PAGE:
I was very impressed with Dr. Cohen’s lecture “Feeling Stone,” this past Thursday. Going into the lecture unsure of what to expect—as I feel much of the audience was—I was most pleasantly surprised by the interdisciplinary nature of the talk. While expecting a strong discussion of the “role” of stone in Medieval Literature, maybe some allusions to “the sword in the stone,” or a talk about Stonehenge, I was instead confronted with an eloquent lecture, obviously written by someone familiar with the study of language, that was a meld of mythical, historical, scientific, anthropologic and literary. In fact, I really wondered at restricting this lecture to one of the “English department” the topics were so integral and varied. I think the geology department should have at least gotten an in on it. Cohen himself was endearing and earnestly interested in the research he was presenting us with, and more than once I found myself checking my own established views concerning lithics due to something he had said. After all, what if rocks are only “dead” to us because we do not yet have the capacity to understand the ways in which they are “alive?” If coral is alive, who says granite can’t be? Especially when you consider how much the element of time factors into our preconceived notions of what it means to be “alive.”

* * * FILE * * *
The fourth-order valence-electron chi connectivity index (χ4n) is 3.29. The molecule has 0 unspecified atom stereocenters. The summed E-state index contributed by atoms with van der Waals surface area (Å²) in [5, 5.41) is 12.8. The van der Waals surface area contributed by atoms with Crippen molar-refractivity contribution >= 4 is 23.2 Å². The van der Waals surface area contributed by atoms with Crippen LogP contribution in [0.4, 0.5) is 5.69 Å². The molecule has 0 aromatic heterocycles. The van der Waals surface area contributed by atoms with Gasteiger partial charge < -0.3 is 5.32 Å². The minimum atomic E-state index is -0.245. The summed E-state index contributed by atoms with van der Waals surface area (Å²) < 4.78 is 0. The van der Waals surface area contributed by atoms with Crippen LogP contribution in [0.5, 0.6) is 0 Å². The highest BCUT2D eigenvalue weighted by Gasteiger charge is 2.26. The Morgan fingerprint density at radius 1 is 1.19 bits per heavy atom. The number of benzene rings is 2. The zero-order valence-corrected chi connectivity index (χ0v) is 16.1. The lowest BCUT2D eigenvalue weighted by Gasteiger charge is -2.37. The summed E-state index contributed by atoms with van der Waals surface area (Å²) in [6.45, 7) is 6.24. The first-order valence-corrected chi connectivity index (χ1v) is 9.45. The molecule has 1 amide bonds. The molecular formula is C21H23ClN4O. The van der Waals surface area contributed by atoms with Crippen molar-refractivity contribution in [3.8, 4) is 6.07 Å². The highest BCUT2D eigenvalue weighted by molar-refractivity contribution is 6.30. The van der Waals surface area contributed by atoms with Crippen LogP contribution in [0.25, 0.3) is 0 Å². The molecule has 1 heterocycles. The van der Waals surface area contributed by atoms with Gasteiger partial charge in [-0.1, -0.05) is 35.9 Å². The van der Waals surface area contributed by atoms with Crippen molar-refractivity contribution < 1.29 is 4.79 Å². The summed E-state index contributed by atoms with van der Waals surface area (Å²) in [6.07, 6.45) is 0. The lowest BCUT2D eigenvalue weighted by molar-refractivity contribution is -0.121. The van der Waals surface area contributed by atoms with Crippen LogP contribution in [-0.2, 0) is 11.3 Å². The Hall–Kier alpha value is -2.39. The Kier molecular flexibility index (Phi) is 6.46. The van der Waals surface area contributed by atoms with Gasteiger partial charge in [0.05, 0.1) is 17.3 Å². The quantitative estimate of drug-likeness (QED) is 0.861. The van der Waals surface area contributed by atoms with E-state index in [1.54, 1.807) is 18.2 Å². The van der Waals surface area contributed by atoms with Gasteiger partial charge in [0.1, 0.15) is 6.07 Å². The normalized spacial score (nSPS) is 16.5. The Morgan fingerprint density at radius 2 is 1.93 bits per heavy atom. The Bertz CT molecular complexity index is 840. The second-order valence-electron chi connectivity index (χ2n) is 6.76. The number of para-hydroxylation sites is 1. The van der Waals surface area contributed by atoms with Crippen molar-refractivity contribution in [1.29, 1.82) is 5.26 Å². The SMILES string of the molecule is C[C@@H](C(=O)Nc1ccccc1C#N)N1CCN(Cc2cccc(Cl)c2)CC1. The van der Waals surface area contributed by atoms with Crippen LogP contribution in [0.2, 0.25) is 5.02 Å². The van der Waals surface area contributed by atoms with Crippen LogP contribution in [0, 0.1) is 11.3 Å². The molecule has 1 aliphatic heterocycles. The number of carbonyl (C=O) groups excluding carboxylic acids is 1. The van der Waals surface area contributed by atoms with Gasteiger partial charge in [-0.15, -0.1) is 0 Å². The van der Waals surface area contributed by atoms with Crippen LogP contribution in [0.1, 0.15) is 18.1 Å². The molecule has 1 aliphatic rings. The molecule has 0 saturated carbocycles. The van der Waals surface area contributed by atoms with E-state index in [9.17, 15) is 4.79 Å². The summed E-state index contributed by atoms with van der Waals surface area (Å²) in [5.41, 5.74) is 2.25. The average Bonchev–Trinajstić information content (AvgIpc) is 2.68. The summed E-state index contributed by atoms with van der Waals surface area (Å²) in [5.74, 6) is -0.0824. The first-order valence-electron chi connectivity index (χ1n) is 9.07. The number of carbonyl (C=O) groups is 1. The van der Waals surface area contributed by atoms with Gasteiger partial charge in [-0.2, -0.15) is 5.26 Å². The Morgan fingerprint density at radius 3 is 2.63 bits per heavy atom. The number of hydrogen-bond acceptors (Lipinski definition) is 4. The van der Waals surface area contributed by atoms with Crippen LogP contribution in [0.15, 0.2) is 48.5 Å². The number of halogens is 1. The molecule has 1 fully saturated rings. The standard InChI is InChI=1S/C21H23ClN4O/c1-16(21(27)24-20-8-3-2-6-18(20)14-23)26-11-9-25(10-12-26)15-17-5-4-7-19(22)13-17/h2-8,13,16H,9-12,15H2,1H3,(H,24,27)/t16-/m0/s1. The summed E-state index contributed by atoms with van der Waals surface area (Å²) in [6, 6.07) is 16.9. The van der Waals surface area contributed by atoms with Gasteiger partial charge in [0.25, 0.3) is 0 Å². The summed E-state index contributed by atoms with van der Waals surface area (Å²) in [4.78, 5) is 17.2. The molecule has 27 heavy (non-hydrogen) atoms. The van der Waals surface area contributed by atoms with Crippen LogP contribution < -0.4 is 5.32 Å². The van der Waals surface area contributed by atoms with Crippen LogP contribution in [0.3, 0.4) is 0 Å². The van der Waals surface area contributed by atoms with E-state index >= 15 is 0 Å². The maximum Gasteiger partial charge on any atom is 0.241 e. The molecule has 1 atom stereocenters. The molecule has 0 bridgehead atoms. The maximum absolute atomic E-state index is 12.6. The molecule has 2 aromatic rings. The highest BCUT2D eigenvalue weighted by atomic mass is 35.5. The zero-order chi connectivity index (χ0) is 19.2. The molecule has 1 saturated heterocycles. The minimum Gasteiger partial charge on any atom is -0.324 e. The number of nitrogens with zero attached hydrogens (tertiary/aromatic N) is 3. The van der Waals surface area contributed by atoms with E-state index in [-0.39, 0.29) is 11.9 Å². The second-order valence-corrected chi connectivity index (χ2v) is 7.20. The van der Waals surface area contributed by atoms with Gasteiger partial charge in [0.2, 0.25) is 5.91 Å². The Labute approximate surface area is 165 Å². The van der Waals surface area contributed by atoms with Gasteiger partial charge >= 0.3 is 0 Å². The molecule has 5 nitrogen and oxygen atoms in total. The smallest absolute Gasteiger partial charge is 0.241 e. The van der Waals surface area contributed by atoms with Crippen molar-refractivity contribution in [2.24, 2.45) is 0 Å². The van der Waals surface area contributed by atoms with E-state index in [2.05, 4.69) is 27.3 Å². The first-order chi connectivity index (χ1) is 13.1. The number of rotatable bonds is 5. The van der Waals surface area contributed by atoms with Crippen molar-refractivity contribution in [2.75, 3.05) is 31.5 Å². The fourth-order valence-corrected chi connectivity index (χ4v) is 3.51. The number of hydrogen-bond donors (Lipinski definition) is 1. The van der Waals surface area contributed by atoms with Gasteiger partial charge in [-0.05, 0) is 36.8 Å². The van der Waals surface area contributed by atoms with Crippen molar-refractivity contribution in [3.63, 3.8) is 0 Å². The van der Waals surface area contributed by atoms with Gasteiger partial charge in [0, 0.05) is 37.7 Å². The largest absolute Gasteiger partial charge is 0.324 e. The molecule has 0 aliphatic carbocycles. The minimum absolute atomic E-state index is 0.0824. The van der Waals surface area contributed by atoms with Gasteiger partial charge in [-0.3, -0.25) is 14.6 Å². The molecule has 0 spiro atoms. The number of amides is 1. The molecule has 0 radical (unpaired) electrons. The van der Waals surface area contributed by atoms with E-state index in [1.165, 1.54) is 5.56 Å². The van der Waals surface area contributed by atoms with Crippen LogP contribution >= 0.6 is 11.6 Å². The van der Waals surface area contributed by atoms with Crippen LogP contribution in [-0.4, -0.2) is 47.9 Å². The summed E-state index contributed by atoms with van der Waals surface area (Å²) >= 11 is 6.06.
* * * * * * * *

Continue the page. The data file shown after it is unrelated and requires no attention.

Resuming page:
The lecture reminded me of our day in class with English teachers working in other specialties, there to talk to us about the possibilities of the English major. Cohen’s work was an absolute tenement to this. The nature of an English major has so many angles, so many broad applications. It was wonderful to see a cohesive and integral study, that so strongly contradicted the stereotype of the English major as only literary, as being a stale recycling of developed ideas and themes of the past, a reciter of obscure old books. Because I am fairly sure only an English major could have given Dr. Cohen’s lecture: while much of the research was technical, the underlying foundation of the lecture was undeniably poetic and human, in a way that a geology professor, an anthropology professor, an art professor, or a science professor, could simply not have expressed. The lecture spanned historic sites of stone, art sculptures of stone, literature on stone, and science experiments on stone, but all of it was so nicely drawn together and synthesized. It really made me consider the level of critical thinking that we all use so casually in the classroom, and realize that this itself is a laudable skill we take away, almost unconsciously, from the broad spectrum of English studies.